Review The intracellular apicomplexan protozoan Toxoplasma gondii is found worldwide, is capable of infecting almost any cell type within an exceptionally broad host range - across humans, livestock, companion animals and wildlife, making it one of the most 'successful' protozoan parasites on earth. It has been just over 100 years since the discovery of Toxoplasma gondii parasite in 1908, in the little hamster-like rodent Ctenodactylus gundi, by Nicolle and Manceaux. This book, 'Toxoplasmosis of Animals and Humans', marks almost two decades since the publication of its first edition, originally written by both the current author, J.P. Dubey, together with his former professor, the late C.P. Beattie. During this period there undoubtedly has been a proliferation of knowledge concerning T. gondii and toxoplasmosis, to the point where it is perhaps no longer the 'poor cousin' to malaria research. Indeed, even the genome of at least one T. gondii reference line has been published recently. Such an updated edition is thus certainly timely and will provide a valuable addition to all those biology, veterinary, medical researchers and students working in this field. The book opens with a chapter on the general biology of Toxoplasma gondii. It considers the history of the parasite, including, for instance, its potential evolution from a coccidian parasite of cats with a faecal-oral cycle prior to subsequent adaptation to additional transmission routes through carnivorism and transplacental transmission. Recent developments in our understanding of the cell biology and molecular biology of the parasite are also briefly covered. Likewise, this chapter touches on the current knowledge concerning potential behavioural alterations associated with infection in both humans and animals and, in a little more detail, the host-parasite relationship in general. This introductory section has been updated to acknowledge that human adult-acquired infections previously thought to be 'asymptomatic may be more complex, albeit only rarely causing severe clinical manifestations. Indeed it also effectively covers what is now known, and what remains to be known, on the potential associations between parasite virulence and the relative roles of parasite strain, host variability including gender, the environment and the potential interactions between each. Prevention and control of infection in general is briefly introduced here. Finally, this opening chapter ends with invaluable details for laboratory techniques - from the cultivation, maintenance and infection routes recommended to the identification of cysts and descriptions of the range and relative advantages of serological tests currently available. The information provided in this chapter alone will thus provide essential reading for researchers setting up new studies, not to mention providing much of the health and safety documentation needed to support them! Chapter 2 then focuses exclusively on toxoplasmosis in humans. As with each subsequent chapter, species by species, the worldwide seroprevalence reports are presented - here across components of the general population between countries as well as specifically relating to antibodies in pregnant women and/or women of child-bearing age. Clinical symptoms in relation to transmission route and/or host immunocompetence status are covered in detail, as are the various treatment options. This section is interspersed with several nice little snippets of information, such as when, for example, the author himself had acquired toxoplasmosis, and regarding the naming of the RH strain after the initials of the 6-old boy from Ohio from which it was originally isolated in 1937. The subsequent chapters 3 to 19 cover toxoplasmosis in the range of studied animal species, from domestic cats and other felids, to that of 'miscellaneous animals' such as the Dik-Dik and Muskox. Each chapter reviews in detail the seroprevalence reports and transmission dynamics, covering, where available, natural and experimental infections. As each chapter within this book is written by the same author who is one of the leaders in this field over much of the last 45 years, the text follows in a consistent and highly readable manner. Almost 1400 key citations are provided, primarily from the 1988 to 2008 literature (notably 166 with J.P. Dubey as first author), which effectively guides the reader to further information where appropriate, and prime areas in need of future research are highlighted. In summary, this new edition of 'Toxoplasmosis of Animals and Humans', very nicely illustrated throughout, often in colour, provides in a single volume a comprehensive and invaluable source of information regarding recent developments and current state-of-the-art in our understanding of Toxoplasma gondii basic biology, transmission, laboratory culture, and potential control. Focal aspects, such as the biology of the parasite and seroprevalence studies across host species are presented in detail, whilst the reader is led to suitable further reading for certain other topics. I have no hesitation in recommending this book highly. Competing interests The author declares that they have no competing interests.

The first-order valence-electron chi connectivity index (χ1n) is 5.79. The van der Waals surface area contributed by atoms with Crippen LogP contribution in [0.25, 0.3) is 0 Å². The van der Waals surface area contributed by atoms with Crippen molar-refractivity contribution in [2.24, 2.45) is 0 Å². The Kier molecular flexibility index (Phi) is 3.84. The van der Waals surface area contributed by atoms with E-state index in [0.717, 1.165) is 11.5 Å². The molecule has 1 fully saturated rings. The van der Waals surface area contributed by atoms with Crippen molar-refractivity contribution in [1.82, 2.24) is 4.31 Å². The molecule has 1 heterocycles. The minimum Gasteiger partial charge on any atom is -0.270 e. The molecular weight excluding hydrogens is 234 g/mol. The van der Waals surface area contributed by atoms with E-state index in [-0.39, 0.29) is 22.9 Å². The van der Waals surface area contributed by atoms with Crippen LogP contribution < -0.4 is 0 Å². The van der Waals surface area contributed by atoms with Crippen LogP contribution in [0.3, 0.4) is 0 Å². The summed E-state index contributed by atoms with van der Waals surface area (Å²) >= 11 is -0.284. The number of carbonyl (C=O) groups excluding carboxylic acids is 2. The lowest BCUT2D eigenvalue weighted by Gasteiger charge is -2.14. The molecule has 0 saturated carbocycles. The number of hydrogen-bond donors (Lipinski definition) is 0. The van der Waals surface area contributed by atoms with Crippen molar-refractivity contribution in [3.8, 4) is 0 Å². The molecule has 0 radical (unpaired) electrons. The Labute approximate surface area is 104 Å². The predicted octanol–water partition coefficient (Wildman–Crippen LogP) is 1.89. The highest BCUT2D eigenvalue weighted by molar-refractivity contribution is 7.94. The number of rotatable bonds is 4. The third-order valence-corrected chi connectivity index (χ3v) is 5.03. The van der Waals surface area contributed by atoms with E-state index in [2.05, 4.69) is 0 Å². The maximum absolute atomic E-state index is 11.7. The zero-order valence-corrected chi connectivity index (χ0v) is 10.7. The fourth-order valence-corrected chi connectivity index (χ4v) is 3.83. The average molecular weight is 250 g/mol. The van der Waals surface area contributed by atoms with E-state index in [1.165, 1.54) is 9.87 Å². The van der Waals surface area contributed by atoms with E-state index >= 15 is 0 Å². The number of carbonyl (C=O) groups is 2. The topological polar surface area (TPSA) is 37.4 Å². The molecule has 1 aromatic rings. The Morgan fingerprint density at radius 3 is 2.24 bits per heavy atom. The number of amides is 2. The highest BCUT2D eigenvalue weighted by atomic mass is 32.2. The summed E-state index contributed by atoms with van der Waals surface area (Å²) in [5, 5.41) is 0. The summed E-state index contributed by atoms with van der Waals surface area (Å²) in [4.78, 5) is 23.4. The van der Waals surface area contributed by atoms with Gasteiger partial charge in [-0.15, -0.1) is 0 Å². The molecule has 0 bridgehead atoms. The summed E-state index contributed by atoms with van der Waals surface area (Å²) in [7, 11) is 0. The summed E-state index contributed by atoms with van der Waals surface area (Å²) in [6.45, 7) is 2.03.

Author and article information

                Parasit Vectors
                Parasites & Vectors
                BioMed Central
                4 May 2011
                : 4
                : 64
                [1 ]State Key Laboratory of Veterinary Etiological Biology, Key Laboratory of Veterinary Parasitology of Gansu Province, Lanzhou Veterinary Research Institute, CAAS, Lanzhou, Gansu Province 730046, PR China
                [2 ]College of Veterinary Medicine, Gansu Agricultural University, Lanzhou, Gansu Province 730070, PR China
                [3 ]College of Veterinary Medicine, South China Agricultural University, Guangzhou, Guangdong Province 510642, PR China
                [4 ]National Institute of Parasitic Diseases, Chinese Center for Disease Control and Prevention, Laboratory of Parasite and Vector Biology, Ministry of Health, WHO Collaborating Center for Malaria, Schistosomiasis and Filariasis, Shanghai 200025, PR China
                [5 ]College of Animal Science and Technology, Yunnan Agricultural University, Kunming, Yunnan Province 650201, PR China
                [6 ]College of Veterinary Medicine, Hunan Agricultural University, Changsha, Hunan Province 410128, PR China
                Copyright ©2011 Wu et al; licensee BioMed Central Ltd.

                This is an Open Access article distributed under the terms of the Creative Commons Attribution License ( http://creativecommons.org/licenses/by/2.0), which permits unrestricted use, distribution, and reproduction in any medium, provided the original work is properly cited.